The new decade has seen a real uptake in the number of active S/4HANA projects. Many who adopted a wait and see approach when the ERP solution first landed in 2015, are now actively engaging in defining their approach.
Many of these organisations have opted for a finance-first approach for their journey, because financial data is foundational to so many business capabilities. That’s why CFOs are often driving the case for change.
The benefits are certainly alluring: By establishing a clean, intelligent core for your business, S/4HANA allows you to reconstruct business critical processes. It represents a chance to fix age-old legacy issues in finance, overhaul processes and capture real value in years to come. S/4HANA could be an opportunity to resolve issues in VAT recovery, invoicing, billing, aligning management and statutory reporting and a chance to transform Tax, Treasury and Controls.
But for finance leaders, deciding how and when to implement S/4HANA can be tricky. Equally challenging is translating every finance requirement into IT system design.
So to help, here’s an introductory guide to S/4HANA:
What’s different about S/4HANA?
Traditional ERP systems were optimised for transaction processing, with data stored in many different tables. By contrast, S/4HANA uses its Universal Journal to store all financial transaction details in one table. Availability and access to all that data can happen in real-time, allowing direct reporting from the system and minimising reconciliation efforts.
The new system also brings a simplified data model that lets you record once, use many times, and create a single source of truth. So analytics and insights that were historically very time-consuming to source, and rarely accurate, can now be found quickly to support speedy decision making.
What are the S/4HANA transformation options?
New Implementation: those choosing a new implementation (sometimes referred to as “Greenfield”) typically want to eliminate custom programmes, shed ineffective practices, and drive more standardisation around best practices. Organisations find this approach allows for remodelling to support productivity and growth.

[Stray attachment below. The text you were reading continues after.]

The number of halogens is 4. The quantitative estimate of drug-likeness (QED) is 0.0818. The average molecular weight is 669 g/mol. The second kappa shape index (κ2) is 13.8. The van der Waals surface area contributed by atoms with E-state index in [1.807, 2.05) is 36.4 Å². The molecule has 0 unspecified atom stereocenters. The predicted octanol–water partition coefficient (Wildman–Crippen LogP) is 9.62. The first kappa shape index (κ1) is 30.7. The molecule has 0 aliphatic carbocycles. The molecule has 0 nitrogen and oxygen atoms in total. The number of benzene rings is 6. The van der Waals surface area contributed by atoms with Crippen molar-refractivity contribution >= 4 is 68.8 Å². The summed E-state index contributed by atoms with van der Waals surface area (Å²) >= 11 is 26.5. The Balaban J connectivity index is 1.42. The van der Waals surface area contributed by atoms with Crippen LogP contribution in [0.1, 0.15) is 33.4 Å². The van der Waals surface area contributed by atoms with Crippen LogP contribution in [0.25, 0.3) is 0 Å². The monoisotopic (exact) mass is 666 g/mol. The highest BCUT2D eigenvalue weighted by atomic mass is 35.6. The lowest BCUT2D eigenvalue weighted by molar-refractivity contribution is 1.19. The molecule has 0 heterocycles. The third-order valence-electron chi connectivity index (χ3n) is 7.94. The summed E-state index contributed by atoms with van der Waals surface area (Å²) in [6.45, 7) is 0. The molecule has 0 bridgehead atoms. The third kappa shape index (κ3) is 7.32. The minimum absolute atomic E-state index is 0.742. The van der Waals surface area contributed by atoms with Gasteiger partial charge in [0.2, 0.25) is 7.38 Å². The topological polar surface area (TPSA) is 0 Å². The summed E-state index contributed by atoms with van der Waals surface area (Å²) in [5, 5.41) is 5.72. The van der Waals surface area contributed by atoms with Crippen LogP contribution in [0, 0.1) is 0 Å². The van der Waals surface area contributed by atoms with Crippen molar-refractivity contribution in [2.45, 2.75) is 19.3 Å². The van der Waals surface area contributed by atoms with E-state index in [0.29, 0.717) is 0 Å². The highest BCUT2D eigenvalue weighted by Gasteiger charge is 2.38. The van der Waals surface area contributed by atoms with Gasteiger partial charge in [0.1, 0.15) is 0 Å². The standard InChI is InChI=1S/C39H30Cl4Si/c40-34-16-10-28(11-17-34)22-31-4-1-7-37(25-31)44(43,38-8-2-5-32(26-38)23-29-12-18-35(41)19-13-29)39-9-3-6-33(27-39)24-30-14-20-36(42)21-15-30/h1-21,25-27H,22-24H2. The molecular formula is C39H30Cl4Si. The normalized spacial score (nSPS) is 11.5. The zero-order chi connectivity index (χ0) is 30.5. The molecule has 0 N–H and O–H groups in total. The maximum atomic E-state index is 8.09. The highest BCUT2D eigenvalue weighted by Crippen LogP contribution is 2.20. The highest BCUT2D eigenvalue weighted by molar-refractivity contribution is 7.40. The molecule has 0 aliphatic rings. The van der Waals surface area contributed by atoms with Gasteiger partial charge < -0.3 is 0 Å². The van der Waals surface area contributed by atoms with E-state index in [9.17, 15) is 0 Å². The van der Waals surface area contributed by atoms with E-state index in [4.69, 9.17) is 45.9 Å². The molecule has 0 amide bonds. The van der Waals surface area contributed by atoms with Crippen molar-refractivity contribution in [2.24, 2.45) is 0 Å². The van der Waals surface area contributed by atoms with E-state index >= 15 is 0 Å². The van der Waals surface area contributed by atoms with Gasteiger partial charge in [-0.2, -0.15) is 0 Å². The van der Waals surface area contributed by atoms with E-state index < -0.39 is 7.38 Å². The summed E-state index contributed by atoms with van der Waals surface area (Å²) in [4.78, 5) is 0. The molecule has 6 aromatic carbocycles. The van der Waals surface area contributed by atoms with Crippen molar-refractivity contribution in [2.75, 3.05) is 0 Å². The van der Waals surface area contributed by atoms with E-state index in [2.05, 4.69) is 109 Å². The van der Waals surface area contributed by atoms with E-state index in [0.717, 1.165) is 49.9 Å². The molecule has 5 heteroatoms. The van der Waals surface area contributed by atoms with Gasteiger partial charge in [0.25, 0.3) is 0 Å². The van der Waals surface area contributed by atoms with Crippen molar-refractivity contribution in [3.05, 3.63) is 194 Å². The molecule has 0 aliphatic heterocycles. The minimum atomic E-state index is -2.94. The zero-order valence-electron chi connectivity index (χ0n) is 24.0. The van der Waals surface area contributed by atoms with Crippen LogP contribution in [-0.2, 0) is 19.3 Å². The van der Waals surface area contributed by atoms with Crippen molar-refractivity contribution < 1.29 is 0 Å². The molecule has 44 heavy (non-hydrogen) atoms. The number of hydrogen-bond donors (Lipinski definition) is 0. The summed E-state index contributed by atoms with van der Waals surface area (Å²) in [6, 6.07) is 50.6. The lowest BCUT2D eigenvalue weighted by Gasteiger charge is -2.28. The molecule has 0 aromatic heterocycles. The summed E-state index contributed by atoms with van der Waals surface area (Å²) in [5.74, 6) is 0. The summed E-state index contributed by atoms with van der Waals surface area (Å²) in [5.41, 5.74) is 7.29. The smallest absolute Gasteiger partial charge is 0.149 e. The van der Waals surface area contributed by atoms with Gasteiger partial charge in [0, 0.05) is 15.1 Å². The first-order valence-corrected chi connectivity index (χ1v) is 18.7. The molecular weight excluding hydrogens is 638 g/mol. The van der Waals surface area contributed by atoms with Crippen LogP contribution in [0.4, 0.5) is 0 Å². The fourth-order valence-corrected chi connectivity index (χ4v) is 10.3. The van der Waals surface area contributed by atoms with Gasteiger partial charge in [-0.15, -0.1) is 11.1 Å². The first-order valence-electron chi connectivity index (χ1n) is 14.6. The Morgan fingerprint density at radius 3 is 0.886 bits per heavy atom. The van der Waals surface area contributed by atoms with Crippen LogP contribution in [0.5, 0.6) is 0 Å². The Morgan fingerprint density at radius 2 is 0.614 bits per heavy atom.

System Conversion: alternatively, companies who want to preserve some of their custom environments and have business models that have not evolved much might opt for a conversion (sometimes called “Brownfield”). This approach is often used by businesses that completed an SAP implementation within the last few years, but who want to take advantage of the S/4HANA digital platform.
SAP Central Finance: SAP Central Finance helps create an S/4HANA platform that receives financial transactions from multiple source systems and enables reporting and also centralised process execution. By mapping disparate financial systems, SAP Central Finance harmonises data and creates a unified data model with fewer replications and reduced levels of aggregation. A company’s current SAP or non-SAP financial systems therefore don’t need to be converted and can remain in their existing environments. A new implementation or system conversion migration can be combined with SAP Central Finance based on the business objective of your organisation.
What can you do now?
Start building the business case: S/4HANA is a great solution to many finance challenges, but a business case based only on cost reduction may not be enough. Ask yourself, how could S/4HANA improve business partnering? What other innovations will it enable? How can I use machine learning or advanced analytics?
Plan ahead: implementation and configuration processes are complex and time consuming. Therefore, you need to take people out of their day-to-day job, especially the heavy hitters, so they can dedicate time to the programme.
Know your options: making the right choice in terms of target architecture between On-Premise and Cloud S/4HANA can often be difficult. This choice should not be driven by technology but based on what your business objectives are.
Large enterprise clients often chose on premise technology for their S/4HANA implementations, an approach that let them use existing infrastructure investments and offered more flexibility. However, over the last few years more and more organisations are looking at cloud-first deployment strategy. In general, this allows for faster implementation, lower Total Cost of Ownership (TCO) but is more rooted to adoption of best practice solutions and principles.
The real benefits of S/4HANA comes from transforming not just finance, but the whole supply chain - tax, treasury, internal controls, procurement, warehousing, and quality management. So irrespective of which option you choose, ensure the decision is informed by broad and rigorous business engagement (as the others will have to work with your choices).